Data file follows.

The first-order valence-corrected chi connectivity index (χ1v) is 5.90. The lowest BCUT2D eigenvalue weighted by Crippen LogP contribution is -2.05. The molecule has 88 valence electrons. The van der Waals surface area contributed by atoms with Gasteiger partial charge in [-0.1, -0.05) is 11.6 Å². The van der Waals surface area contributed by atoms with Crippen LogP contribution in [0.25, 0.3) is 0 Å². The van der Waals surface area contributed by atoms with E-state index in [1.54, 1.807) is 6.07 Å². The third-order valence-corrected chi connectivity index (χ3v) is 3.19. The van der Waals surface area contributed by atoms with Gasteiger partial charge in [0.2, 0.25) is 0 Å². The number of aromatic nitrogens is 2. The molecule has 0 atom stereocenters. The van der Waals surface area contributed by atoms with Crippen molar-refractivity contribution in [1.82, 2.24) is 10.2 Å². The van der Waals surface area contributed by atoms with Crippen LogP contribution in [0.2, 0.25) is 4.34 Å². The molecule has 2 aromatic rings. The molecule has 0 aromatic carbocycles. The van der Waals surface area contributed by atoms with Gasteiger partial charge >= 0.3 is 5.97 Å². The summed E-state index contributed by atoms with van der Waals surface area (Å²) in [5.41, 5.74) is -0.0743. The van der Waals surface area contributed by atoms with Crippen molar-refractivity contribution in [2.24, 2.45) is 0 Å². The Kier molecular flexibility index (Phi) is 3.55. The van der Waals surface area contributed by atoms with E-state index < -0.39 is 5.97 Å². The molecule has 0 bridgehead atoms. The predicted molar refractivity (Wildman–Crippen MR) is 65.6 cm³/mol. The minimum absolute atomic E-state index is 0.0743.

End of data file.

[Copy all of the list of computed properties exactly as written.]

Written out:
The first-order valence-corrected chi connectivity index (χ1v) is 5.90. The lowest BCUT2D eigenvalue weighted by Crippen LogP contribution is -2.05. The molecule has 88 valence electrons. The van der Waals surface area contributed by atoms with Gasteiger partial charge in [-0.1, -0.05) is 11.6 Å². The van der Waals surface area contributed by atoms with Crippen LogP contribution in [0.25, 0.3) is 0 Å². The van der Waals surface area contributed by atoms with E-state index in [1.54, 1.807) is 6.07 Å². The third-order valence-corrected chi connectivity index (χ3v) is 3.19. The van der Waals surface area contributed by atoms with Gasteiger partial charge in [0.2, 0.25) is 0 Å². The number of aromatic nitrogens is 2. The molecule has 0 atom stereocenters. The van der Waals surface area contributed by atoms with Crippen molar-refractivity contribution in [1.82, 2.24) is 10.2 Å². The van der Waals surface area contributed by atoms with Crippen LogP contribution in [0.2, 0.25) is 4.34 Å². The molecule has 2 aromatic rings. The molecule has 0 aromatic carbocycles. The van der Waals surface area contributed by atoms with Gasteiger partial charge >= 0.3 is 5.97 Å². The summed E-state index contributed by atoms with van der Waals surface area (Å²) in [5.41, 5.74) is -0.0743. The van der Waals surface area contributed by atoms with Crippen molar-refractivity contribution in [2.24, 2.45) is 0 Å². The Kier molecular flexibility index (Phi) is 3.55. The van der Waals surface area contributed by atoms with E-state index < -0.39 is 5.97 Å². The molecule has 0 bridgehead atoms. The predicted molar refractivity (Wildman–Crippen MR) is 65.6 cm³/mol. The minimum absolute atomic E-state index is 0.0743.